The 1960s brought more research and suggestions from different angles, including medical librarianship interns, suggestions of favor for fieldwork from the student perspective, and the need for more comprehensive study (Ricker, 2005; Rothstein, 1989). The Conant Report in the 1970s recommended a "substantial" fieldwork experience, but noted that only some faculty supported this. It was during this time that a number of library school surveys ensued, where researchers either analyzed the stated offerings of the schools, or polled them on fieldwork requirements. The findings showed an upward trend in the percentage of schools offering fieldwork in their curricula (Futas, 1994).

In the 1980s library schools promoted provision of fieldwork as a job-seeking tool (Samek & Oberg, 1999). Berry (1998) recommended that prospective students make note of the availability of fieldwork in the curriculum as a selection tool in choosing the right library school program. Case studies of well-performed fieldwork and models for future development of fieldwork appeared. Students began writing about their own experiences, and these articles could be used as recruiting tools for libraries and library schools alike (Samek & Oberg, 1999).

Library School Surveys

Over the past century there have been numerous surveys of accredited library schools about their curricula in general, and of fieldwork offerings specifically. These surveys provided a succinct portrait of the requirements and administration of fieldwork at different schools, and showed how the varying definitions of fieldwork affect the responses given. From year to year the amount of schools requiring or offering fieldwork changed, and not always in a predictable manner.

A primary exploration conducted by the ALA Committee on Library Training after its formation in 1903 discerned that library schools were experiencing a shift from general apprenticeships to more theoretical curricula (Vann, 1961). Two years later, only three of 11 schools met the recommended standard for practice work in library curriculum set forth in 1905 by a new Committee on Library Training, who advocated one-sixth of a library school student's time be spent in fieldwork. Another survey regarding fieldwork requirements occurred through Williamson's visits to library schools in the early 1920s. All of the 15 schools he visited required practical library work. Even though it was required, the schools had different constraints and methods for administering the programs, and hours required ranged from 160 to 480 (1923). The American Association of Library Schools reported that all 14 library schools in 1925 required fieldwork, and the next year, the ALA Board of Education for Librarianship's "Minimum Standards for Graduate Library Schools" recommended that 108 hours of a library school student's time be spent in fieldwork (Katz, et al., 1989).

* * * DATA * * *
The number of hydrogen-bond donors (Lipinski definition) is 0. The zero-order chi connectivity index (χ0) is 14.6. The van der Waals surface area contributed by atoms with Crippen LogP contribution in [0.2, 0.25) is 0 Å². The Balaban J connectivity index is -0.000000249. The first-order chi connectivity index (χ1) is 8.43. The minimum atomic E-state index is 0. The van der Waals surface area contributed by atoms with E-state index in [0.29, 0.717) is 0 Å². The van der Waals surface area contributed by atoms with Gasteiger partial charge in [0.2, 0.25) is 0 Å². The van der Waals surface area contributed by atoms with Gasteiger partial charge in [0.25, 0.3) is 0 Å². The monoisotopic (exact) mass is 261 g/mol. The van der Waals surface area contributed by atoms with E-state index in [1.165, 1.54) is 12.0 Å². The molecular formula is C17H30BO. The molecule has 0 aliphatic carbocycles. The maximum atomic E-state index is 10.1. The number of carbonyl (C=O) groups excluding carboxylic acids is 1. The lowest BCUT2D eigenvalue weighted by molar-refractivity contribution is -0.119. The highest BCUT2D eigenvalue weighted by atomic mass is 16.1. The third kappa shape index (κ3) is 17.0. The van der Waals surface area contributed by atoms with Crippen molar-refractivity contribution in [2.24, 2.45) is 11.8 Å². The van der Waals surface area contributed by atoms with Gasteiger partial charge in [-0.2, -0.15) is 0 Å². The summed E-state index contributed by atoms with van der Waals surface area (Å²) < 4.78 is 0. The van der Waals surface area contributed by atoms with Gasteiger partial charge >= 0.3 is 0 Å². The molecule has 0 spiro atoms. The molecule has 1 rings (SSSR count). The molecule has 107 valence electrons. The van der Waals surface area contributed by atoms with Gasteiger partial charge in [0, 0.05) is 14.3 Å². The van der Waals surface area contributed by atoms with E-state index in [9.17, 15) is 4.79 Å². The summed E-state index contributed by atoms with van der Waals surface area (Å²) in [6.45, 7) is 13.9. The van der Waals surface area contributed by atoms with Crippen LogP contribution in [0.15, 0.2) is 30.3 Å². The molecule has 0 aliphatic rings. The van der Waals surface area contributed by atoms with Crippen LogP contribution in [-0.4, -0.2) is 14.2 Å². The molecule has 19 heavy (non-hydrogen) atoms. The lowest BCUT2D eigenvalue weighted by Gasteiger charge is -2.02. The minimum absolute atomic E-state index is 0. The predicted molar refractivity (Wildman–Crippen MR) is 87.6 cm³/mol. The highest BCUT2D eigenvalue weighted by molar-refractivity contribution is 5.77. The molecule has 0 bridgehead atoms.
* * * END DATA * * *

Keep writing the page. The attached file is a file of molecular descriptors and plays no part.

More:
In 1968, Rothstein published results from his examination of 36 library school catalogs. He reported that most of the schools requiring fieldwork might waive the obligation for students with prior experience (Rothstein, 1989). A few years later Grotzinger (1971) followed up Rothstein's study with a survey sent directly to the schools because she thought content-analysis of the catalogs to be insufficient and inaccurate. She found that some had specialized variations of field experience, including internships and special courses. In 1972, Witucke surveyed 55 library schools as part of her dissertation, and found that eight schools offered no credit hours for field work experience, and that 25 offered between one and 18 hours of credit. Twenty-three programs issued a letter grade for the course, and nine listed a pass/fail grading system. Not much was required by any school for assessment, and few schools had communication between faculty and fieldwork supervising librarians (Witucke, 1976).